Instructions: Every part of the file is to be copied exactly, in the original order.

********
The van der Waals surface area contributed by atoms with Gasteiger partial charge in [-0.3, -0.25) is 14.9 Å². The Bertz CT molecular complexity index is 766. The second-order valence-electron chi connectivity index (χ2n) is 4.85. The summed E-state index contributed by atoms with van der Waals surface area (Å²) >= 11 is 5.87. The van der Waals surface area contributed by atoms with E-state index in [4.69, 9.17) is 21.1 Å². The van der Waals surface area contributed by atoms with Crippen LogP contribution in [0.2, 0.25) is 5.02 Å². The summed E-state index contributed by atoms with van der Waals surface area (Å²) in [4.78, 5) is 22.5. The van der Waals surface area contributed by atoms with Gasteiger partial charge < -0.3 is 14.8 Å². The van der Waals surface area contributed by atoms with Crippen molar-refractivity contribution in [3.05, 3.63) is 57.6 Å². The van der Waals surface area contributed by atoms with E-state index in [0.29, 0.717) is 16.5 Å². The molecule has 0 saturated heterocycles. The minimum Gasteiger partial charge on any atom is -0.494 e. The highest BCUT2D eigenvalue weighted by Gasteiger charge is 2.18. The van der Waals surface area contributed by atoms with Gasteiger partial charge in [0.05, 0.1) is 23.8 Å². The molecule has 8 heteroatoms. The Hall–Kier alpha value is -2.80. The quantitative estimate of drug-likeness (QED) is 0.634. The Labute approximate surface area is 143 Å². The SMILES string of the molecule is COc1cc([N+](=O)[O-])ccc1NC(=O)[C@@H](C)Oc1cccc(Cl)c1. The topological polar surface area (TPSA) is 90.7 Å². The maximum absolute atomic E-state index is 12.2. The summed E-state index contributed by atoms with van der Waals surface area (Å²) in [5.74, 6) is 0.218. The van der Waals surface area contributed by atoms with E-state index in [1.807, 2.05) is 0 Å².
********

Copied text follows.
The van der Waals surface area contributed by atoms with Gasteiger partial charge in [-0.3, -0.25) is 14.9 Å². The Bertz CT molecular complexity index is 766. The second-order valence-electron chi connectivity index (χ2n) is 4.85. The summed E-state index contributed by atoms with van der Waals surface area (Å²) >= 11 is 5.87. The van der Waals surface area contributed by atoms with E-state index in [4.69, 9.17) is 21.1 Å². The van der Waals surface area contributed by atoms with Crippen LogP contribution in [0.2, 0.25) is 5.02 Å². The summed E-state index contributed by atoms with van der Waals surface area (Å²) in [4.78, 5) is 22.5. The van der Waals surface area contributed by atoms with Gasteiger partial charge < -0.3 is 14.8 Å². The van der Waals surface area contributed by atoms with Crippen molar-refractivity contribution in [3.05, 3.63) is 57.6 Å². The van der Waals surface area contributed by atoms with E-state index in [0.29, 0.717) is 16.5 Å². The molecule has 0 saturated heterocycles. The minimum Gasteiger partial charge on any atom is -0.494 e. The highest BCUT2D eigenvalue weighted by Gasteiger charge is 2.18. The van der Waals surface area contributed by atoms with Gasteiger partial charge in [0.05, 0.1) is 23.8 Å². The molecule has 8 heteroatoms. The Hall–Kier alpha value is -2.80. The quantitative estimate of drug-likeness (QED) is 0.634. The Labute approximate surface area is 143 Å². The SMILES string of the molecule is COc1cc([N+](=O)[O-])ccc1NC(=O)[C@@H](C)Oc1cccc(Cl)c1. The topological polar surface area (TPSA) is 90.7 Å². The maximum absolute atomic E-state index is 12.2. The summed E-state index contributed by atoms with van der Waals surface area (Å²) in [5.74, 6) is 0.218. The van der Waals surface area contributed by atoms with E-state index in [1.807, 2.05) is 0 Å².